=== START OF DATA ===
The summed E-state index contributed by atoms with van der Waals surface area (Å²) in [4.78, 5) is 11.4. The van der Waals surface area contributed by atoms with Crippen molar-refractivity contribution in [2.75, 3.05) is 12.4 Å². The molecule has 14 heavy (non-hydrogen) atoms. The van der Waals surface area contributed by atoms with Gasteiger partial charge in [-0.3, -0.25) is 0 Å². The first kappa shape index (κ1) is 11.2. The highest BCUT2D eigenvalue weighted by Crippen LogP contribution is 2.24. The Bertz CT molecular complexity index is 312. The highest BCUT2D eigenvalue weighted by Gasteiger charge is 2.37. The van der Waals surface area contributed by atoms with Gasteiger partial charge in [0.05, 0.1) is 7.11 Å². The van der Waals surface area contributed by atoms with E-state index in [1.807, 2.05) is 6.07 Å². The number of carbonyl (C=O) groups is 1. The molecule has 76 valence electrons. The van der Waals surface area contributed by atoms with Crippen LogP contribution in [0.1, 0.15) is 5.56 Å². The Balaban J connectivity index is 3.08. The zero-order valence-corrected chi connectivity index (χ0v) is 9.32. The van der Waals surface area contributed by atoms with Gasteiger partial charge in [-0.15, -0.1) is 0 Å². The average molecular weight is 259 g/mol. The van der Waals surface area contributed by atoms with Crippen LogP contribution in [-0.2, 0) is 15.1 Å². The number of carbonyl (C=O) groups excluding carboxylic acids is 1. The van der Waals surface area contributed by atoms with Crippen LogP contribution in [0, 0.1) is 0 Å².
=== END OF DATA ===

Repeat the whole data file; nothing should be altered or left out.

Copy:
The summed E-state index contributed by atoms with van der Waals surface area (Å²) in [4.78, 5) is 11.4. The van der Waals surface area contributed by atoms with Crippen molar-refractivity contribution in [2.75, 3.05) is 12.4 Å². The molecule has 14 heavy (non-hydrogen) atoms. The van der Waals surface area contributed by atoms with Gasteiger partial charge in [-0.3, -0.25) is 0 Å². The first kappa shape index (κ1) is 11.2. The highest BCUT2D eigenvalue weighted by Crippen LogP contribution is 2.24. The Bertz CT molecular complexity index is 312. The highest BCUT2D eigenvalue weighted by Gasteiger charge is 2.37. The van der Waals surface area contributed by atoms with Gasteiger partial charge in [0.05, 0.1) is 7.11 Å². The van der Waals surface area contributed by atoms with E-state index in [1.807, 2.05) is 6.07 Å². The number of carbonyl (C=O) groups is 1. The molecule has 76 valence electrons. The van der Waals surface area contributed by atoms with Crippen LogP contribution in [0.1, 0.15) is 5.56 Å². The Balaban J connectivity index is 3.08. The zero-order valence-corrected chi connectivity index (χ0v) is 9.32. The van der Waals surface area contributed by atoms with Gasteiger partial charge in [-0.15, -0.1) is 0 Å². The average molecular weight is 259 g/mol. The van der Waals surface area contributed by atoms with Crippen LogP contribution in [-0.2, 0) is 15.1 Å². The number of carbonyl (C=O) groups excluding carboxylic acids is 1. The van der Waals surface area contributed by atoms with Crippen LogP contribution in [0, 0.1) is 0 Å².